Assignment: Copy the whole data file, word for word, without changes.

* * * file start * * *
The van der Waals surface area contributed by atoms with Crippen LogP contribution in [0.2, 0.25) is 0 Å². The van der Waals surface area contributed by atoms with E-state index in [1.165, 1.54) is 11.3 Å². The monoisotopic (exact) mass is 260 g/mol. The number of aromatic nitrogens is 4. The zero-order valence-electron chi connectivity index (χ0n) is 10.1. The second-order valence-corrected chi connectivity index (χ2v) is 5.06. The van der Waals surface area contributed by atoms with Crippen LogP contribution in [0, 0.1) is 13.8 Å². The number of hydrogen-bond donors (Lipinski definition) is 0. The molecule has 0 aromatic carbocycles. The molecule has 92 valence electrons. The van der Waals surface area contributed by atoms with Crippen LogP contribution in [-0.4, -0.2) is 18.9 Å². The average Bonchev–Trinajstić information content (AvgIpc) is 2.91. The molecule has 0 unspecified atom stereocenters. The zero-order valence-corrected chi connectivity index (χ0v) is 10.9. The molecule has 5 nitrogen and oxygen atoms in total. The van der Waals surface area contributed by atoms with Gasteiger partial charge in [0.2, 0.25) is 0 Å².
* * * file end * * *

The van der Waals surface area contributed by atoms with Crippen LogP contribution in [0.2, 0.25) is 0 Å². The van der Waals surface area contributed by atoms with E-state index in [1.165, 1.54) is 11.3 Å². The monoisotopic (exact) mass is 260 g/mol. The number of aromatic nitrogens is 4. The zero-order valence-electron chi connectivity index (χ0n) is 10.1. The second-order valence-corrected chi connectivity index (χ2v) is 5.06. The van der Waals surface area contributed by atoms with Crippen LogP contribution in [0, 0.1) is 13.8 Å². The number of hydrogen-bond donors (Lipinski definition) is 0. The molecule has 0 aromatic carbocycles. The molecule has 92 valence electrons. The van der Waals surface area contributed by atoms with Crippen LogP contribution in [-0.4, -0.2) is 18.9 Å². The average Bonchev–Trinajstić information content (AvgIpc) is 2.91. The molecule has 0 unspecified atom stereocenters. The zero-order valence-corrected chi connectivity index (χ0v) is 10.9. The molecule has 5 nitrogen and oxygen atoms in total. The van der Waals surface area contributed by atoms with Gasteiger partial charge in [0.2, 0.25) is 0 Å².